Bee and rose
Other people's gardens

Bees in the backyard

There is a beehive on the roof of Doug Purdie’s Darlinghurst terrace, reached by a slightly precarious lean-to ladder. He climbs up to check the hive. In mid-winter the bees are concentrating their energy on keeping the hive at a toasty 35 degrees C. Yet when Purdie opens the lid he finds fresh honey stored behind wax in many of the cells, a result of the plethora of flowering plants in the city, even in winter.

Urban beehive

Sydney has always had backyard beekeepers, but a new generation has recently found the buzz. When Purdie, who co-founded The Urban Beehive, a company that manages hives around the city for restaurants, hotels and cafes, first joined a bee club he says the typical member was a man in late middle-age. Now he says “it’s become cool. Hipsters have taken up beekeeping.”

Vegetable garden

Bees are cool because growing your own food is cool, and without bees there’s much less food. Gardeners looking for big yields from their passionfruit, zucchini, pumpkin, citrus, quince, strawberry, eggplant, broad beans, pomegranate and more, all need bees to pollinate the flowers. Yet bee populations are in decline, a situation Purdie is doing his best to reverse. He calls himself a ‘beevangelist’ and encourages everyone to do their bit for the bees. The best thing? Keep bees. Purdie tell how, and why, in a book published next week, ‘Backyard Bees: A Guide for the Beginner Beekeeper’ (Murdoch, $35).

Keeping bees is not arduous. Time is not a barrier, nor is cost – a year or two will see the outlay paid back in honey. Even the potential for pain doesn’t stop beekeepers. You can see here Doug has checked the hive without even wearing his hat, veil or gloves. He has kept his mouth shut though – don’t want a bee getting disoriented in there!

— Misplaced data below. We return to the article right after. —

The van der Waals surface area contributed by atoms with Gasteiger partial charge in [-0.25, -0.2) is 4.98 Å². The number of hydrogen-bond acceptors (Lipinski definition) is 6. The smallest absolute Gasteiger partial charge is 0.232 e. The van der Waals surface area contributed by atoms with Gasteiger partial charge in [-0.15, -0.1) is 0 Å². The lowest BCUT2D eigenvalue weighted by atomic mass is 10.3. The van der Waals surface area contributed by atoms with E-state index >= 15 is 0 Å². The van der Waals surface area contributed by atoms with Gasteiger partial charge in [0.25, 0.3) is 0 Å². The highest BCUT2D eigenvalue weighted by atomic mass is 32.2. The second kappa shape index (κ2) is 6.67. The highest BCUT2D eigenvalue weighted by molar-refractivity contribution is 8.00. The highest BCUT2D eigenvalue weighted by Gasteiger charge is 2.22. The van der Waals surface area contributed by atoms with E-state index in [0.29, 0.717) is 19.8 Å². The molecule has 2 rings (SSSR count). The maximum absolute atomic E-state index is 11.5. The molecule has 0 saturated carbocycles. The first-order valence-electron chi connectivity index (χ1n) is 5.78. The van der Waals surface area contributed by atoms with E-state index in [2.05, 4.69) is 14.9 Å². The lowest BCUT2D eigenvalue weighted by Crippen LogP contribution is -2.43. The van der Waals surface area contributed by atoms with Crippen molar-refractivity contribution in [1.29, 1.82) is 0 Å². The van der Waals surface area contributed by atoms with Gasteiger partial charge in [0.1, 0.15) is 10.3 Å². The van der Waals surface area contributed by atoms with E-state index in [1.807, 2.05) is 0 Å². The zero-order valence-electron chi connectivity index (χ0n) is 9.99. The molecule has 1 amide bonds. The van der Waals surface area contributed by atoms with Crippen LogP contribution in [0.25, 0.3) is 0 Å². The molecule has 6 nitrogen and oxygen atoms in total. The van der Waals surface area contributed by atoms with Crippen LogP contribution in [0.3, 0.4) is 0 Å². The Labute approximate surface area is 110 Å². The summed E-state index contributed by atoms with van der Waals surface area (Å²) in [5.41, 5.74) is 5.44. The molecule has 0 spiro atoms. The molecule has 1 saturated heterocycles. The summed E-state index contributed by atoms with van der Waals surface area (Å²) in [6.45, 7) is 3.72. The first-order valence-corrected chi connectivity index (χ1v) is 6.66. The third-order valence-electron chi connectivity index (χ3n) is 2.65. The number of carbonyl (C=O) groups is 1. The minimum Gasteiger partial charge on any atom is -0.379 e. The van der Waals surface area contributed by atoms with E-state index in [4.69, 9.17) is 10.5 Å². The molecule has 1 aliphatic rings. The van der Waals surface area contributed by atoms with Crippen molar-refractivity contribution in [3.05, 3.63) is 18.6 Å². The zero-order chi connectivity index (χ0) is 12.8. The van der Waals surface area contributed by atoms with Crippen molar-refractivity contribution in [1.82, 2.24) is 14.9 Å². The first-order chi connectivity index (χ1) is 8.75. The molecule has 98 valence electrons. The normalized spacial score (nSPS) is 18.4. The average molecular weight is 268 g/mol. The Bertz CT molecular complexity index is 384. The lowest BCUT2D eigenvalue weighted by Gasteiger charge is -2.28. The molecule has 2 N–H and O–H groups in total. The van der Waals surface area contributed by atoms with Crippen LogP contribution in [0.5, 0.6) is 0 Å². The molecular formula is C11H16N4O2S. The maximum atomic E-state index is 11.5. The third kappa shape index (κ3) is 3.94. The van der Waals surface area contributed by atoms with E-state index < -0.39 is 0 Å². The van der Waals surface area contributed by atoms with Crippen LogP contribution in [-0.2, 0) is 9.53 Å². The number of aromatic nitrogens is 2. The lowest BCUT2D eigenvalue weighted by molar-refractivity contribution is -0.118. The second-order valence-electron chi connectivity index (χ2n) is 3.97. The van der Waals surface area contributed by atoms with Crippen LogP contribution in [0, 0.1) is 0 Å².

Doug Purdie, Urban Beehive

“It doesn’t hurt that much unless you get stung on a very sensitive spot,” insists Purdie.  What does put people off is the response of their neighbours to the idea of a hive next door. “People are ignorant about the importance of bees, and they have a ‘Road Runner cartoon’ image of swarms of killer bees,” says Purdie. “That just doesn’t happen, bees are looking for flowers not humans.” Purdie’s advice to prospective urban beekeepers on resolving the neighbour issue is to keep mum for six months or so then turn up with a jar of fresh honey and come clean. “When people realise that the bees have been there without them noticing they are generally okay about it.”

Bumble bee and lavender

If beekeeping doesn’t appeal there are other ways to show bee appreciation. Decrease your use of pesticides and herbicides; and grow flowers. Bees are drawn to blue flowers, but any colour will do. Let some leafy vegetables and herbs flower, break up the lawn with some flowerbeds, tie flowering climbers on the fence, plant a flowering tree in the nature strip. Feed the bees and the bees’ hard work will help feed us all.

Find out where you can buy The Urban Beehive honey here.

* Observant readers will notice that those bees in the shot above having fun in the lavender are bumble bees. These were imported into Tasmania to help with pollination. They are in no other state – yet. Why a bumble bee shot? Only cause I couldn’t find a European honey bee with a blue flower in my files!

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